Thanks for sharing your amazing work. This artwork isn't as easy as many think. I only do small pieces and getting them in the correct perspective, size, and appealing appearance is definitely not easy. I play with silverware art and one day I'll attempt a larger sculpture. Sadly people can be a pain to deal with and sometimes try to get a $15 or $20 piece for less. Then you tell someone , it's a $100.00 and they say that's cheap ! You can't win.
    Personal enjoyment and satisfaction is great but you gotta get a few dollars.

    Have you considered maybe getting a enclosed trailer for storage of your tools and equipment ? Provided your car can pull one safely. That would definitely make it easier.
    You could make up a portable vise too. A upright tube with receiver type hitch would work. You can utilize the receiver for a grinder too and many others.
    Her's some of my others. I set the beers there for a member here, WELDERMIKE . That beer is not mine !!!!
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  8. #33
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    Re: Stainless Eagle Project

    Quote Originally Posted by Popeye an old miner View Post
    That is some really nice work you done there. That work takes an enormous amount of imagination vision talent and patience and it pretty obvious to me that you have a whole lot of all 4 qualities. I read somewhere a long time ago most of the old artists we were taught about in school (think Davinci, VanGogh, Picasso and those types) actually weren't trying to be artists, what they did was a hobby they fell into. In any case you got somethin goin on there that with some creative busness thinking you could make a doggone good living doin this work. As far as underestimating the cost, that happens a lot and only comes with experience, I run into that problem a lot with my work, and fortunately for me all they want is the thing Im workin on fixed and fixed to stay together a long time.


    My "artisitic" ability is fixing a busted bulldozer or front end loader or dragline bucket some ol boy destroyed in a coal mine. It takes a bit of imagination and thinking to come up with an idea to idiot proof and operator proof some of this stuff I work on, most of it really isn't the operators fault it just that most of it was wore out 45 years ago and I get to put it all back together.

    Best wishes, good luck and have fun
    I often wish I had a little more of that technical skills you possess, theres very often old stuff that I wish I could fix up. Pherhaps even build some tools I heard of but never seen in real life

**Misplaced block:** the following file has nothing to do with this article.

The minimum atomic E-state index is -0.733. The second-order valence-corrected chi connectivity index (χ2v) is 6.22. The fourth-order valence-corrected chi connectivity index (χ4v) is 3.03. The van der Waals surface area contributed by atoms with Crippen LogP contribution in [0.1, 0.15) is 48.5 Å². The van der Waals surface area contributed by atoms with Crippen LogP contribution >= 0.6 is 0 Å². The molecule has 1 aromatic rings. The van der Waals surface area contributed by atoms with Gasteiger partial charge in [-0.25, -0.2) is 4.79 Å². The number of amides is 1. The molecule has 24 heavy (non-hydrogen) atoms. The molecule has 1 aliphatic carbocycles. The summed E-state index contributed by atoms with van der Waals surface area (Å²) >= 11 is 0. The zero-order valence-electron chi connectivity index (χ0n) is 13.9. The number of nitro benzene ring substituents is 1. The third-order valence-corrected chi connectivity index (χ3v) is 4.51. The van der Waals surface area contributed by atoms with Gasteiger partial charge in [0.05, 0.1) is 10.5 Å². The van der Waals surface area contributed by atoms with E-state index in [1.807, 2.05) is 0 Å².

(English Wheel, Planishing Hammer and such "mythological" stuff you know)
    Oh man I hope you are right and that I can make a living on this one day... sooner would be better
    Thanks for your very kind feedback and thoughts mate, really appreciate them!

    Quote Originally Posted by BD1 View Post
    Thanks for sharing your amazing work. This artwork isn't as easy as many think. I only do small pieces and getting them in the correct perspective, size, and appealing appearance is definitely not easy. I play with silverware art and one day I'll attempt a larger sculpture. Sadly people can be a pain to deal with and sometimes try to get a $15 or $20 piece for less. Then you tell someone , it's a $100.00 and they say that's cheap ! You can't win.
    Personal enjoyment and satisfaction is great but you gotta get a few dollars.

    Have you considered maybe getting a enclosed trailer for storage of your tools and equipment ? Provided your car can pull one safely. That would definitely make it easier.
    You could make up a portable vise too. A upright tube with receiver type hitch would work. You can utilize the receiver for a grinder too and many others.
    Her's some of my others. I set the beers there for a member here, WELDERMIKE . That beer is not mine !!!!
    Oh I could use a beer right now mate so no worries *tryin to beat WelderMike there* haha
    Thanks for your awesome feedback and ideas, if I one of these days have some cash changing direction (to the inbox) I will certainly look in to fixing a better or at least more permanent setup.
    It would save so very, very, much time and strength. So much time goes in to finding somewhere to be, then much time is setting up and taking down and cleaning up and make sure everything looks perfect. (If you wish to be welcome again)
    This is the most overwhelming part to me due to handicap, and it would be a dream to have helpful things in place instead of relying on help every time anything needs lifting/moving, so your ideas are very sound ideas indeed!
    I like the pictures of your vice's, one day I hope to find a good vice at the scrapyard and refurbish it. (Well if I strike gold I'd maybe go crazy and get a brand new one)
    Right now I have a vise setup on a square tube welded to a rim, and some tube holders for hammers. Everything came from the scrapyard from tubing/rim/vise to hammers, but the hammers and especially vise could be in better condition.
    (Jumps cogs when I try to tighten it)
    Your idea with wheels and handles on that picture are awesome! I wondered what the best way to put some wheels on this could be and when I see it I'm pretty sure you found the optimal solution!
    Do you have any pics to share on your silverware art? I would really really like to see your art mate!
    Thanks for the high praise, I really appreciate it!